Sarah Silverman
Sarah Silverman
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Comedian Chelsea Handler has written three memoirs. Kathy Griffin wrote one, too. And now comes "The Bedwetter: Stories of Courage, Redemption and Pee" by the most subversive of stand-up comics, Sarah Silverman. (Harper, $25.99).

But Silverman, as always, is an outlier. Griffin begs us to like her. Handler doesn't care one way or the other. But Silverman dares us to like her and tries to make it as hard as possible.

"My teeth were bigger than my face, I was coated in hair, and I smelled like pee," she writes of herself in childhood, when she was sent to summer camp even though she was a chronic bedwetter. "Of course, most events in life are about context. Had my parents instead sent me to live in the Baboon Reserve at the Bronx Zoo, I would have been happy and confident, judging the others for flinging poo and feeling downright aristocratic."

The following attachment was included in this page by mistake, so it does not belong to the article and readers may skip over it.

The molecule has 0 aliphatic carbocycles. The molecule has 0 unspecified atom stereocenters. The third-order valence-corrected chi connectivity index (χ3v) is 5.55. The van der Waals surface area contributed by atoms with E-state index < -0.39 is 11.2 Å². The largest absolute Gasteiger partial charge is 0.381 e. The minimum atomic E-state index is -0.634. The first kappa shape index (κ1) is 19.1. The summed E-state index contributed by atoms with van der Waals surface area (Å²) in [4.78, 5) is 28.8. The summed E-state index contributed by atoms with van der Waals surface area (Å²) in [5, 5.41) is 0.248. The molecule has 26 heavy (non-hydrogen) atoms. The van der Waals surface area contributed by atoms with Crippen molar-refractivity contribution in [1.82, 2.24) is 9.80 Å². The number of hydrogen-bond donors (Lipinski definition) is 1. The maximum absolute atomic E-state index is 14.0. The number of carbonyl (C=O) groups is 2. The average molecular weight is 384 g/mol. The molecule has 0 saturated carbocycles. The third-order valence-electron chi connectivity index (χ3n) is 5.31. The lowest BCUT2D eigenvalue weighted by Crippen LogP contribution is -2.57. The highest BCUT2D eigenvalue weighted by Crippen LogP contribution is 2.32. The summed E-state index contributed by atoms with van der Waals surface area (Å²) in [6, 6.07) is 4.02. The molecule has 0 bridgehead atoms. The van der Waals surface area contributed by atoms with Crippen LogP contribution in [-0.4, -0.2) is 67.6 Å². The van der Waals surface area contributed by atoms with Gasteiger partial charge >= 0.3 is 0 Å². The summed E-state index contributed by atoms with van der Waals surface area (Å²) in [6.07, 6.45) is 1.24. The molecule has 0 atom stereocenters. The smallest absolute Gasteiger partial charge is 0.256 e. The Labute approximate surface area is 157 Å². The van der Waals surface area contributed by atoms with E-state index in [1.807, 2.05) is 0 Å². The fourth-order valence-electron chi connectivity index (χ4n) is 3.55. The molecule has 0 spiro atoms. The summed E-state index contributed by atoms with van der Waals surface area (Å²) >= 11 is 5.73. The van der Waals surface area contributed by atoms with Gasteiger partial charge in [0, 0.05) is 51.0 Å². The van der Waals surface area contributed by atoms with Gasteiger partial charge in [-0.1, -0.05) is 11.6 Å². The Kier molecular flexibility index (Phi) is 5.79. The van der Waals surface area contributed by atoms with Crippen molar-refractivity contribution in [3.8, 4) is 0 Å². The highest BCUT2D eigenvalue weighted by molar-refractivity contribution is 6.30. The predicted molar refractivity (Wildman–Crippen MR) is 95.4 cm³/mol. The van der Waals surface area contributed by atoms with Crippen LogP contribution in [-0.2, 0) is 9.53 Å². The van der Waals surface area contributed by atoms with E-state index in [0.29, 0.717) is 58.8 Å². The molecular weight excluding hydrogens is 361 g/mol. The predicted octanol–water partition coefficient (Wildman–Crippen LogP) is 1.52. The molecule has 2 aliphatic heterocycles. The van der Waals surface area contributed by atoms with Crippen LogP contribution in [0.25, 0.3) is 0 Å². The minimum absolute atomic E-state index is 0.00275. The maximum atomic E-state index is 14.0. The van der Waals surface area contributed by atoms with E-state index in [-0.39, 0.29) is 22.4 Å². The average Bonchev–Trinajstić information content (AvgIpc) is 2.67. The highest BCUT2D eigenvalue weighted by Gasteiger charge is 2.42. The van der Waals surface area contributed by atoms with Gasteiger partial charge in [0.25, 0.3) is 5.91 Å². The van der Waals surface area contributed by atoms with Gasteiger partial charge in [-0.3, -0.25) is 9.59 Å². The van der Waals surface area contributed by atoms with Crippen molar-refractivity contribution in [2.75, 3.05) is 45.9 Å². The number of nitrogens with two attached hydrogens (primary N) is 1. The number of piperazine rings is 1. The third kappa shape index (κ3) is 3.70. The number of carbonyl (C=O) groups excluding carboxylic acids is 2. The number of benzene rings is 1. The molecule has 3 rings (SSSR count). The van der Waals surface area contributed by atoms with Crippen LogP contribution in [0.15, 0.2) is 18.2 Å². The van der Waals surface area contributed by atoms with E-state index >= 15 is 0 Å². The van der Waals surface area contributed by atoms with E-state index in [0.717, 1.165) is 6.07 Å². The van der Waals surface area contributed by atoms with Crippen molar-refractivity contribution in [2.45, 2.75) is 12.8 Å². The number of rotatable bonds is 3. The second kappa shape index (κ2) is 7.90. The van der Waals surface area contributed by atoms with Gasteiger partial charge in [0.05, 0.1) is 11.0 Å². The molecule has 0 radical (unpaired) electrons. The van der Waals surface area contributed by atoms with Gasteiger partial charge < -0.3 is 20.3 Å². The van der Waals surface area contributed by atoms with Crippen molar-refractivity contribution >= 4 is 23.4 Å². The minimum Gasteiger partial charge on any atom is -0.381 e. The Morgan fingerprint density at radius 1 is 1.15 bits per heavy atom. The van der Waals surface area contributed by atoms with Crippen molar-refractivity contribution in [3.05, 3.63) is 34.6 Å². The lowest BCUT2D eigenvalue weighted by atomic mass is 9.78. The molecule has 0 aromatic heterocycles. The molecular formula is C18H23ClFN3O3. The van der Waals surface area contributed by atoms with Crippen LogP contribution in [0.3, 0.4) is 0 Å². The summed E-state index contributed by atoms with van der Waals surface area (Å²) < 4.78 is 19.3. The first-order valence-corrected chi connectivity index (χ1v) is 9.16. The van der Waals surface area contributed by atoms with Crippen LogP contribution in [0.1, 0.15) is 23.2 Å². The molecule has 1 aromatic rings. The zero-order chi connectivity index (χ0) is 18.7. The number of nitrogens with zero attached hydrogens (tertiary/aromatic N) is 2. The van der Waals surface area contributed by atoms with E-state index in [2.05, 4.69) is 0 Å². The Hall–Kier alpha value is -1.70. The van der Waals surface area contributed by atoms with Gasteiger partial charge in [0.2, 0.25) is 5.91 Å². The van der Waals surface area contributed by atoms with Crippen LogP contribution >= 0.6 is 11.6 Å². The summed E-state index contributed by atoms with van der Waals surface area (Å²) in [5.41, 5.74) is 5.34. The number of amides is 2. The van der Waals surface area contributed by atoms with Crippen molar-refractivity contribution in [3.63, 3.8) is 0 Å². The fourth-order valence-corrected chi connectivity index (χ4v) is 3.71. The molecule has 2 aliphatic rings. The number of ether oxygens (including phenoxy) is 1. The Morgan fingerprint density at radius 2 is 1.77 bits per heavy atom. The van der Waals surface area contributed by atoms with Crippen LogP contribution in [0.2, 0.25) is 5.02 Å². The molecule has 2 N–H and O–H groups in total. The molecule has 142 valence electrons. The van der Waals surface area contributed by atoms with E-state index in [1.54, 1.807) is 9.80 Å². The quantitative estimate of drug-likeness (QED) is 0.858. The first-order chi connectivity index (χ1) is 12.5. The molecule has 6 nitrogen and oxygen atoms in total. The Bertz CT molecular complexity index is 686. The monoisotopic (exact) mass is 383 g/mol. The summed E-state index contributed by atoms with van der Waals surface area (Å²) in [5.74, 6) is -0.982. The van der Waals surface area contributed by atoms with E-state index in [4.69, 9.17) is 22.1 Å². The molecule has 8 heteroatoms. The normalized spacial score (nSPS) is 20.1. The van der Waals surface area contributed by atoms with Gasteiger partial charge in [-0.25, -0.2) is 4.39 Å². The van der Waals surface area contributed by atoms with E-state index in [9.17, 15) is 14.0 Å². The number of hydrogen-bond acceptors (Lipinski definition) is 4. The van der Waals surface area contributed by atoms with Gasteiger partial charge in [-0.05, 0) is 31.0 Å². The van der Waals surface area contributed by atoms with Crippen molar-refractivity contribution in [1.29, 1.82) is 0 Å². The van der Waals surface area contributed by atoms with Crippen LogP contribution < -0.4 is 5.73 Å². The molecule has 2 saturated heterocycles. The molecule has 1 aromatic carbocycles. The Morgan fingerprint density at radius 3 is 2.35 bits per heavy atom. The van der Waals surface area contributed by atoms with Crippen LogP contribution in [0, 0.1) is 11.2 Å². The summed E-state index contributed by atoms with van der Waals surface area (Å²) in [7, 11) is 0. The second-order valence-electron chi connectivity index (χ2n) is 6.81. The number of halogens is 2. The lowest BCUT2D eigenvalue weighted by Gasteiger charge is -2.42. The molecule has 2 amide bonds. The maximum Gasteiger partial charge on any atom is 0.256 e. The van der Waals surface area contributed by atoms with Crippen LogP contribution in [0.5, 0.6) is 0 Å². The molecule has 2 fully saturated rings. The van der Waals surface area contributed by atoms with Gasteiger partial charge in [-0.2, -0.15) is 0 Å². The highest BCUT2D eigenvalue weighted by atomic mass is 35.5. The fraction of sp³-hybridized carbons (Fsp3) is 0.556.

"The Bedwetter" is meant to be funny, and it is. But the book is not merely a collection of "fart jokes and blasphemy," which is how Silverman herself sums up her career. She is sly, smart, wry and ironic.

She is always willing and even eager to disclose the darkest secrets about herself. She writes in frank detail about the affliction of bedwetting that persisted into adolescence, for example, and the discovery that her psychiatrist had committed suicide while young Sarah was sitting in the waiting room. All of these harrowing experiences are raw material for comedy, but the sharp edges poke through the jokes.

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